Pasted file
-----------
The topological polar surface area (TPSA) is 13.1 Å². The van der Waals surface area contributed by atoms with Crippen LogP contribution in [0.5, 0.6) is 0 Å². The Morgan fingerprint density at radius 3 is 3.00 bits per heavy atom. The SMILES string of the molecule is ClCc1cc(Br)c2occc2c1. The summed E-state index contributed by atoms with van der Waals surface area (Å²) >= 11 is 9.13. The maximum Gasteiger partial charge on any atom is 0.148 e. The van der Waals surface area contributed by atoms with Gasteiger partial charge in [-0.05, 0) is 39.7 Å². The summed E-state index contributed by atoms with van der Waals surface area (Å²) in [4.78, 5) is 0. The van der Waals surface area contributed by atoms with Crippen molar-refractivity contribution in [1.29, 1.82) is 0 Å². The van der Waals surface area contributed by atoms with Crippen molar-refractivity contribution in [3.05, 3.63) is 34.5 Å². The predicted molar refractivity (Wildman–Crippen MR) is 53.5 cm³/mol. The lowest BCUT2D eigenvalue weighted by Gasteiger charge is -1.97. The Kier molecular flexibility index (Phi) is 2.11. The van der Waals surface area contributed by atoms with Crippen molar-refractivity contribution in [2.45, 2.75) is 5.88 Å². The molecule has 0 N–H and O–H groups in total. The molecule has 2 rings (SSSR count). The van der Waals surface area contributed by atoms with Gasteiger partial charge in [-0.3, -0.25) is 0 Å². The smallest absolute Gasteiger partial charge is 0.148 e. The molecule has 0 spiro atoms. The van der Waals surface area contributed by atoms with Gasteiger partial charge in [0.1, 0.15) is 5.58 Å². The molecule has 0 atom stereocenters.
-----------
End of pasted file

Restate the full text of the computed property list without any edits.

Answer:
The topological polar surface area (TPSA) is 13.1 Å². The van der Waals surface area contributed by atoms with Crippen LogP contribution in [0.5, 0.6) is 0 Å². The Morgan fingerprint density at radius 3 is 3.00 bits per heavy atom. The SMILES string of the molecule is ClCc1cc(Br)c2occc2c1. The summed E-state index contributed by atoms with van der Waals surface area (Å²) >= 11 is 9.13. The maximum Gasteiger partial charge on any atom is 0.148 e. The van der Waals surface area contributed by atoms with Gasteiger partial charge in [-0.05, 0) is 39.7 Å². The summed E-state index contributed by atoms with van der Waals surface area (Å²) in [4.78, 5) is 0. The van der Waals surface area contributed by atoms with Crippen molar-refractivity contribution in [1.29, 1.82) is 0 Å². The van der Waals surface area contributed by atoms with Crippen molar-refractivity contribution in [3.05, 3.63) is 34.5 Å². The predicted molar refractivity (Wildman–Crippen MR) is 53.5 cm³/mol. The lowest BCUT2D eigenvalue weighted by Gasteiger charge is -1.97. The Kier molecular flexibility index (Phi) is 2.11. The van der Waals surface area contributed by atoms with Crippen molar-refractivity contribution in [2.45, 2.75) is 5.88 Å². The molecule has 0 N–H and O–H groups in total. The molecule has 2 rings (SSSR count). The van der Waals surface area contributed by atoms with Gasteiger partial charge in [-0.3, -0.25) is 0 Å². The smallest absolute Gasteiger partial charge is 0.148 e. The molecule has 0 spiro atoms. The van der Waals surface area contributed by atoms with Gasteiger partial charge in [0.1, 0.15) is 5.58 Å². The molecule has 0 atom stereocenters.